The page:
Archive: June, 2011
The Philadelphia School District is "currently engaged in positive conversations with the unions to help close the district's budget gap," it says, and the administration will not recommend canceling contracts tomorrow.
The district had been banking on $75 million in savings from its five unions. The Philadelphia Federation of Teachers had previously said it would not negotiate.
"We are not aware of negotiations," said Nadine Bonner, a spokeswoman for the PFT.
Tomas Hanna, a top aide to Superintendent Arlene Ackerman, is leaving the Philadelphia School District for a job in New York.
Hanna had been a district teacher, principal, chief of staff to Ackerman and, most recently, the Associate Superintendent of Academic Supports. He leaves the district in mid-July to become Chief of Innovation for the country's largest school system.
“Tomas’s dedication to the young people in this District has been invaluable to our efforts to decrease violent incidents and make our schools more personal for our students and their families. I know that he will bring a fresh, new perspective to Chancellor Walcott’s vision for New York City’s Innovation Zone (iZone) initiative,” Ackerman said in a statement.
Philadelphia School District Chief Financial Officer Michael Masch said at a press briefing Wednesday that the school system now faces an additional $35 million in cuts.
The district was banking on $57 million in reimbursements for charter school costs, but the state is declining to provide the funds. The district did receive $22 million more than expected thanks to an Accountability Block Grant, bringing the total gap to $35 million.
That's above and beyond the $629 million gap announced this spring and made up through a combination of layoffs, deep program cuts and additional money from the city.
At a dramatic, contentious SRC meeting that just ended, Superintendent Arlene C. Ackerman denied reports that she is in talks to end her contract and said that the rumors were spread by people who don't like her agenda.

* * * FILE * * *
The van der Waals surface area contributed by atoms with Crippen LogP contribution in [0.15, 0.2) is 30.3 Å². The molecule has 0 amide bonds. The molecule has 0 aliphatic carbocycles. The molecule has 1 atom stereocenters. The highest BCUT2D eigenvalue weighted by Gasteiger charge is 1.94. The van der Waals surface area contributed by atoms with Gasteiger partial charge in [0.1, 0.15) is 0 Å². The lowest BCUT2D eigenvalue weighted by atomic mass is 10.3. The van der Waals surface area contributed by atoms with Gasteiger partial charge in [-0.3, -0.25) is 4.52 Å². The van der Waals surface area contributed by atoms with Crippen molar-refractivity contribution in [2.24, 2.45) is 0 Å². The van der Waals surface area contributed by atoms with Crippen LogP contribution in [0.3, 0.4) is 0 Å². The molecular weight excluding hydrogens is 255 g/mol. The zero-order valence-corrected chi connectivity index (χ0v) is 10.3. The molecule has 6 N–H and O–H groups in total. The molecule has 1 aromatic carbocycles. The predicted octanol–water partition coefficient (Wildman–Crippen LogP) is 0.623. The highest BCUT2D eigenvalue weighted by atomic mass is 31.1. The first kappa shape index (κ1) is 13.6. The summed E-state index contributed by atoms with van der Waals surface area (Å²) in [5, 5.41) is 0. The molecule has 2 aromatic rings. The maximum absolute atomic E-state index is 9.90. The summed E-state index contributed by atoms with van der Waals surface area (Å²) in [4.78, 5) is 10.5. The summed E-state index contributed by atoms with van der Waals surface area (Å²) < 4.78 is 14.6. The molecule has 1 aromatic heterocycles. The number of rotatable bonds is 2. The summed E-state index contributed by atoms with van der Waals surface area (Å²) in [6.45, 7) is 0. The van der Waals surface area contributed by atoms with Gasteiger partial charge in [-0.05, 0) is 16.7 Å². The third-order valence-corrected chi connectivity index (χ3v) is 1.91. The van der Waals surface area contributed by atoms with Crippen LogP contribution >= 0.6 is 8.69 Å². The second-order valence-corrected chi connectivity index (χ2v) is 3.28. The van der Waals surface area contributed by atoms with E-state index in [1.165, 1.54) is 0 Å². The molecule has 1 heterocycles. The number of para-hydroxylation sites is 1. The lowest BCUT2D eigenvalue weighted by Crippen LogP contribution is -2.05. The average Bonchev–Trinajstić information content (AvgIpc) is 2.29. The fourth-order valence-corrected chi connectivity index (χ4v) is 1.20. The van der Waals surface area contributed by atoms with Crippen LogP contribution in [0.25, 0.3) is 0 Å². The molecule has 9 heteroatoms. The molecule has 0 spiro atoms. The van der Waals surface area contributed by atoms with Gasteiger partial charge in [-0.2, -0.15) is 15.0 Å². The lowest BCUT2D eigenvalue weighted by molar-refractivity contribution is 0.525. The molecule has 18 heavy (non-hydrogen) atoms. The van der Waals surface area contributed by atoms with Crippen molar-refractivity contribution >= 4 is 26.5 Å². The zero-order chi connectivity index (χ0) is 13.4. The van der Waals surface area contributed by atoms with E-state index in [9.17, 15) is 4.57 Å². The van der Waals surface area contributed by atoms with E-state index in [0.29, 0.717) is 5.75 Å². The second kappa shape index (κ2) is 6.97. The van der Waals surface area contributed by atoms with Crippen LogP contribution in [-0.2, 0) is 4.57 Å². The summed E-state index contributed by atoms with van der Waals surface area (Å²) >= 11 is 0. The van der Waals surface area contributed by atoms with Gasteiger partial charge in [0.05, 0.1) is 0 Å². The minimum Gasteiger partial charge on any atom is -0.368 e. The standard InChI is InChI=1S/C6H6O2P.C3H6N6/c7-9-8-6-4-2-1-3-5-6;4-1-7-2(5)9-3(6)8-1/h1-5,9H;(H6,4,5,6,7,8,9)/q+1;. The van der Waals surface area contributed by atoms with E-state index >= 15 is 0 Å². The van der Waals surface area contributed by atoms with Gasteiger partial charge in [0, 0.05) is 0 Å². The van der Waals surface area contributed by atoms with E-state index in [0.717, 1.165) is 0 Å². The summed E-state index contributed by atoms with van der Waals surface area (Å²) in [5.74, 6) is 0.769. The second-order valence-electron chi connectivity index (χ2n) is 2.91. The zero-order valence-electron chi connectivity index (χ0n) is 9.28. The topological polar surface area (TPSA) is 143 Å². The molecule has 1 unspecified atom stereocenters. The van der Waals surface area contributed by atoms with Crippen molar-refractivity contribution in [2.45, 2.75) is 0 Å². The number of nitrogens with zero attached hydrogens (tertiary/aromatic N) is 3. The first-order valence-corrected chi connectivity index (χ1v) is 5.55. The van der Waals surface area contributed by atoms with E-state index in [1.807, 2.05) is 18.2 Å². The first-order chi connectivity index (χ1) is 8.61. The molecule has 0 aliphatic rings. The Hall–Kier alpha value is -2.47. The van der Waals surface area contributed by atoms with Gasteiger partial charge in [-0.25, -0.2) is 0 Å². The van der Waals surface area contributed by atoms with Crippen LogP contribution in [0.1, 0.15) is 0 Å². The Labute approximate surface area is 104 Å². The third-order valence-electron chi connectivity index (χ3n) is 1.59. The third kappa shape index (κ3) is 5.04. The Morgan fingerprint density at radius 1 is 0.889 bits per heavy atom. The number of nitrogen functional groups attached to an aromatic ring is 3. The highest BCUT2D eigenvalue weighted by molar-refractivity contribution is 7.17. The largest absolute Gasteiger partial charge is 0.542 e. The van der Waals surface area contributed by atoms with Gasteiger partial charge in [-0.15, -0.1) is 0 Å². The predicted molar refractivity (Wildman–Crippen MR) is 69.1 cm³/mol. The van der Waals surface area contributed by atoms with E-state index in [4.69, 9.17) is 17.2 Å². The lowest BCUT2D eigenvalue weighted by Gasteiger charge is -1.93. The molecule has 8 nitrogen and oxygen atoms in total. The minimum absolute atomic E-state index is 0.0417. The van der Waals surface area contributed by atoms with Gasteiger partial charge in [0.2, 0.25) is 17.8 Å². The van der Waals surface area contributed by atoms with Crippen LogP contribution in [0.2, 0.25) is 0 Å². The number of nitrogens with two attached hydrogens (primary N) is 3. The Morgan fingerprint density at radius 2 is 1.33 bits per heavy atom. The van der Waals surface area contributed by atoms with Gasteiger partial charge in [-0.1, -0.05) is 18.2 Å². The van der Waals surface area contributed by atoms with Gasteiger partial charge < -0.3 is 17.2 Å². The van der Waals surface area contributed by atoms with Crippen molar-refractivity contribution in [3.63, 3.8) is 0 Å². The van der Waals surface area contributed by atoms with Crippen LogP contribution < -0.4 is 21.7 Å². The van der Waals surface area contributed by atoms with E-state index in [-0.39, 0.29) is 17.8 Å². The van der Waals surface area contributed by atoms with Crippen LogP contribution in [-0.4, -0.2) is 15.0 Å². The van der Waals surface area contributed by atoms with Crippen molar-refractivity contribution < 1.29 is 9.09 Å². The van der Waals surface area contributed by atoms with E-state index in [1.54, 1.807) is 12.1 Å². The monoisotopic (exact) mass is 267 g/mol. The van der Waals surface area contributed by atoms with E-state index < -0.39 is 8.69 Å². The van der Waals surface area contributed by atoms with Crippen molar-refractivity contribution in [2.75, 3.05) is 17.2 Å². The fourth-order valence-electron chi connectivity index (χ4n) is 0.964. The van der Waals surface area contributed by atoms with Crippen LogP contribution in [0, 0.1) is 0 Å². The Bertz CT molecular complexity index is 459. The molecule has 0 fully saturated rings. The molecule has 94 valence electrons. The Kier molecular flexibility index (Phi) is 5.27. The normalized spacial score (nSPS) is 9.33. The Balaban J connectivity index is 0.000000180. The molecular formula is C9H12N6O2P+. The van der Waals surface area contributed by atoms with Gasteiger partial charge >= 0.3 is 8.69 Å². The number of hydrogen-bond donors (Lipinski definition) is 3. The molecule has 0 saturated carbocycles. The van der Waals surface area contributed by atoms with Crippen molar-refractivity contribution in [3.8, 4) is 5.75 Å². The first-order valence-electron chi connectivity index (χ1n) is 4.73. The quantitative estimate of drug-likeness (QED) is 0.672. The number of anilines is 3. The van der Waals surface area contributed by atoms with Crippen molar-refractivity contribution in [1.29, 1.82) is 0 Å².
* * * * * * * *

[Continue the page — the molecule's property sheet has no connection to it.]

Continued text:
"I see it as adults who do not have the best interests of all children at heart," Ackerman said after the meeting.
She said she still had the backing of the SRC and Mayor Nutter, and that she has no plans to leave.
With so much attention fixed on budgets - both state, city and Philadelphia School District - other news has gotten lost in the shuffle.
But it’s worth noting that last week, legislation advanced in Harrisburg that would directly impact the district. State Rep. Michael McGeehan (D., Phila.), a vocal critic of Superintendent Arlene C. Ackerman and the district, is the author of two amendments, one restricting bonus and other “ancillary incentive” payments for superintendents of distressed school districts, and one mandating the state Auditor General audit distressed districts every four years and notify the Department of Education if fiscal irregularities are found. (There are only two distressed districts in the state at the moment - Philadelphia and Duquesne.)
McGeehan and others have taken aim at Ackerman’s salary - nearly $350,000 in cash compensation annually, not including bonuses and other perks. She will be paid an additional $100,000 this Thursday as a retention bonus. (Ackerman has said that given the district’s current fiscal problems, she will defer - but not forego - the bonus.)
The Philadelphia School District and the teachers union agreed to drop a court case today and go straight to arbitration, and as a result, most of the 1,600 teachers who got pink slips earlier this month will be laid off on July 1.
There had been a temporary order halting the layoffs until a judge heard the Philadelphia Federation of Teachers' case, but that was effectively lifted this morning with Common Pleas Court Judge Idee C. Fox ordering the case to arbitration.
The PFT argues that the district may not exempt teachers from the district's so-called Promise Academies - overhauled schools with extra resources - from layoffs. The district believes it can.
Kristen A. Graham
Inquirer schools reporter Kristen Graham will be taking your questions about the School District of Philadelphia on Monday, June 27, starting at 1 p.m. On mobile? Click here to join the chat.
State Sen. Vincent Hughes will introduce legislation today that would end the Philadelphia School Reform Commission’s power to terminate its collective bargaining agreements.
The move comes in response to the SRC’s promise to cancel contracts and impose terms on its five unions if they do not agree to $75 million in givebacks to help bridge the Philadelphia School District’s massive budget gap.
Hughes, in an interview, said that terminating union contracts sends the wrong message.